A change in S&P Dow Jones investment classifications has the potential to change the makeup of some dividend-focused ETFs.

Last month MSCI and S&P Dow Jones Indices announced that their Global Industry Classification System (GICS) will soon count real estate -- and, therefore, many REITS -- as a separate investment category rather than as a subset of financials.

The change, which effectively creates an 11th sector, takes effect after Aug. 31, 2015. It does not affect mortgage REITs, which will remain part of the financials.

That matters to investors because equity REITs have to date been lumped in with financials in any sector analysis -- which has been particularly challenging in the wake of the financial crisis.


Here's the backstory: Until the debacle of 2008, financials were a cornerstone of funds and ETFs that concentrated on dividends. But when the bottom fell out, many banks slashed their dividends; that slashed the income of investors who depended on them.

Some banks have yet to raise their payments to shareholders, in part because of regulatory pressures. Meanwhile, many investors continue to avoid financials because of fear that regulators have not done enough to restrain some of the excesses that caused the financial crisis in the first place.

Yet other financials were tainted by the banks' problems as well. The sector also includes asset managers and insurance companies, among others, many of which had little to do with causing the crisis. And equity REITs, by virtue of their inclusion in the financials sector, were painted with the same brush.

In fact, REITs did tumble sharply in the market decline. But the value of the properties underlying those REITs -- particularly the commercial property trusts -- proved to be much more stable.


The domestic dividend ETF that is likely to face the biggest change when the new classification of REITs goes into effect next summer is WisdomTree's $12.5 billion Dividend Ex-Financials Fund (DTN).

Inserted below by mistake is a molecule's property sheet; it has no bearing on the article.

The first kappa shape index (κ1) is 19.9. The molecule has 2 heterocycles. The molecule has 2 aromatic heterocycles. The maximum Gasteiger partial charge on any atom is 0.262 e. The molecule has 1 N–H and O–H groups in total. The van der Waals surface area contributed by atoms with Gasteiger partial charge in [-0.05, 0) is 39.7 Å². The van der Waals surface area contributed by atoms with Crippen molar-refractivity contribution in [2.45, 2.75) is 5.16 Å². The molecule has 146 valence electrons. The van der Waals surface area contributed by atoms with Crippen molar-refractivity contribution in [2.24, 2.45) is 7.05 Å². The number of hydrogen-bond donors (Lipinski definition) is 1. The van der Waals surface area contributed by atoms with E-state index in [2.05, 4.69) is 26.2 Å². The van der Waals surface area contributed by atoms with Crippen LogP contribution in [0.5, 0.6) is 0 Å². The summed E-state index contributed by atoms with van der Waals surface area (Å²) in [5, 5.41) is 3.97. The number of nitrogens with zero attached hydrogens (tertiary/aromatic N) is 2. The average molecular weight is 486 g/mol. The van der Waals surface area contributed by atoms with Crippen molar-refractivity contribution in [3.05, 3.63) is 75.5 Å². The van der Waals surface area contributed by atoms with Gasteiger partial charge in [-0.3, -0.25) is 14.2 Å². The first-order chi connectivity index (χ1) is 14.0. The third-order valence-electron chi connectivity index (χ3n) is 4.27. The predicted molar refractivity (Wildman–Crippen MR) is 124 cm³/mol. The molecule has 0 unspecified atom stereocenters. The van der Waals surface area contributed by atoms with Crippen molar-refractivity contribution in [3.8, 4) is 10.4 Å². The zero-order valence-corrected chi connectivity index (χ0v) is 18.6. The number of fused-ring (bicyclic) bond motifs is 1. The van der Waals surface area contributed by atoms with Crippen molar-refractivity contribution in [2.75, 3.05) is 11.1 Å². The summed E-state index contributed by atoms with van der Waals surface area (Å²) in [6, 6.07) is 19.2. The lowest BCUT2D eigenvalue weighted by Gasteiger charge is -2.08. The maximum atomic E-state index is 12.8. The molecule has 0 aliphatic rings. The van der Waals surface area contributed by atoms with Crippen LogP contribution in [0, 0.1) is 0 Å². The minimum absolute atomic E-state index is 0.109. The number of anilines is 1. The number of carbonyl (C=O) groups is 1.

Two key reasons: The ETF was created to appeal to investors who fear holding bank stocks; it also uses the GICS classifications. Once REITs are no longer part of the suspect sector, WisdomTree will be able to include them in a portfolio that avoids banks and other mainstays of the financial world.

But many of the other big dividend ETFs will show minimal impact. The following table lists the four biggest domestic dividend ETFs, along with the percentage of financials in their current portfolios.

Perception of the SPDR S&P Dividend ETF (SDY) will clearly benefit from the establishment of a separate real estate sector. The ETF currently has 21.11% of holdings in financials and is based on an index that categorizes stocks using the GICS methodology. REITs are 4.25% of the fund's holdings, meaning that under the new classification system, SDY would have 16.86% in financials -- and therefore will appear less risky to investors fearful of financials exposure.

The makeup of the fund is unlikely to change immediately, however: Since the rules of the index upon which SDY is based require 20 consecutive years of dividend increases, the reclassification will have no effect on eligibility of particular REITs for future inclusion.

But the other three are unlikely to be affected: Not only do they not use the GICS system, but they also avoid REITS by design, because of the rules governing their underlying indexes.

The two dividend-focused Vanguard ETFs (VIG and VYM) use FTSE's Industry Classification Benchmark system, which still includes REITs in the broader financials sector. But it's irrelevant anyway: Both funds' underlying indexes -- the Nasdaq U.S. Dividend Achievers Select Index, which VIG is based upon, and the FTSE High Yield Dividend Index, which underlies VYM -- exclude REITs.

The iShares Select Dividend ETF (DVY), despite being based on an index from S&P Dow Jones, also eschews the GICS system for that same FTSE system. In addition, the rules governing the Dow Jones U.S. Select Dividend Index exclude REITs.

The iShares fund might choose to include REITS in the future, however, because S&P Dow Jones co-owns GICS and could in theory change both the classification system and the index methodology.

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